When money is tight, a divorce settlement will usually be decided by reference to the financial needs of the parties. But sometimes a party’s legal costs can leave them without enough money to cover their needs.
In such circumstances the court will do what it can to ensure that needs are met, as a recent case demonstrates.
The case concerned what was described as “a straightforward financial remedy case”. Unfortunately, it also involved a high degree of animosity between the parties, as a result of which they ran up disproportionately high legal costs.
The wife owned all of the assets, including the former matrimonial home. The central issue in the case was that the husband would have to rehouse himself.
The judge determined that the husband should purchase a home for himself, and that he needed £400,000 for this, plus £25,000 to cover the costs of purchase, and the purchase of a small car.
However, the husband had debts of £257,000, including legal costs of £186,000. Clearly, the husband could not pay all of his debts out of the sum of £425,000, whilst still rehousing himself. Accordingly, the judge awarded him an extra £200,000 towards payment of his debts, making the total award £625,000.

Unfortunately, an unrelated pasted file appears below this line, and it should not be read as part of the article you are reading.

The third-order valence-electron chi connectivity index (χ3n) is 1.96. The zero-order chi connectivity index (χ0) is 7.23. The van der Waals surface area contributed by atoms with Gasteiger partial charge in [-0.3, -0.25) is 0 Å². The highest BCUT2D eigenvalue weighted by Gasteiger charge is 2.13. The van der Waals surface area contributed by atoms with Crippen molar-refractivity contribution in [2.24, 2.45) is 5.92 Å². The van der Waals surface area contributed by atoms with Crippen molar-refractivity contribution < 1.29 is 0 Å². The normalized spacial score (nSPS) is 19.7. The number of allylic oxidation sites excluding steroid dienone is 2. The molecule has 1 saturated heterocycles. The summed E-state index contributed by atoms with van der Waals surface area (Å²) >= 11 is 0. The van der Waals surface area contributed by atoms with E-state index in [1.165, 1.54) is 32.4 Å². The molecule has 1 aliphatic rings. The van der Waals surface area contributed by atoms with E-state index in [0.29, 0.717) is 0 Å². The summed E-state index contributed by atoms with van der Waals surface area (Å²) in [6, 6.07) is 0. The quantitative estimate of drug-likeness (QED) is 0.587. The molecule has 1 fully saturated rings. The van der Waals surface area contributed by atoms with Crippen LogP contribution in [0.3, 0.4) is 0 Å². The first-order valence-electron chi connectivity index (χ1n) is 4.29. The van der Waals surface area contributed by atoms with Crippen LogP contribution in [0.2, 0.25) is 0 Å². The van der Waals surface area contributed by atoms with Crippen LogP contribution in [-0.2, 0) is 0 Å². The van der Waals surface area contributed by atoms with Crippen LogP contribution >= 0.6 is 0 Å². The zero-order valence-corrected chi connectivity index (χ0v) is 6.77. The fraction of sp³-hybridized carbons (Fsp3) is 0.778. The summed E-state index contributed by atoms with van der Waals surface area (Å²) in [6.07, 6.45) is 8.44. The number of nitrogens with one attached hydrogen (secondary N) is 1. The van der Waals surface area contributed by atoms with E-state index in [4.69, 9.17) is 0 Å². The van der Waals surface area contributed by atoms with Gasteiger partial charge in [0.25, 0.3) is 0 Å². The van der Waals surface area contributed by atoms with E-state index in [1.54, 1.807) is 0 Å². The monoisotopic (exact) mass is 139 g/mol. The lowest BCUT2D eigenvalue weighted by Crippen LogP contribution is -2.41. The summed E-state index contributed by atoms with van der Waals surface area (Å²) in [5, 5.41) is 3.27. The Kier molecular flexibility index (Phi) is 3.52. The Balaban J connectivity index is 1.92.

The wife appealed against the debts part of the award, which she said was tantamount to ordering her to pay the husband’s legal costs. The appeal was ultimately dismissed, as the Court of Appeal held that the award was an order that the judge was entitled to make.
In short, if the court did not provide for the husband’s debts, then his needs would not be met.
Conduct not relevant
There is another aspect of the case that merits comment.
In earlier proceedings between the parties over arrangements for their child the court found that the husband had been violent towards the wife on two occasions, and at one stage in the financial proceedings the judge had suggested that it would be wrong to allow the husband his costs where such a finding had been made.
However, the Court of Appeal said that such violence could only be taken into account with regard to the financial settlement if it amounted to conduct that was so serious that it could not be disregarded.
Clearly, the husband’s conduct was not that serious. Indeed, as the Court of Appeal said, conduct is only rarely relevant to the issue of a financial settlement on divorce.
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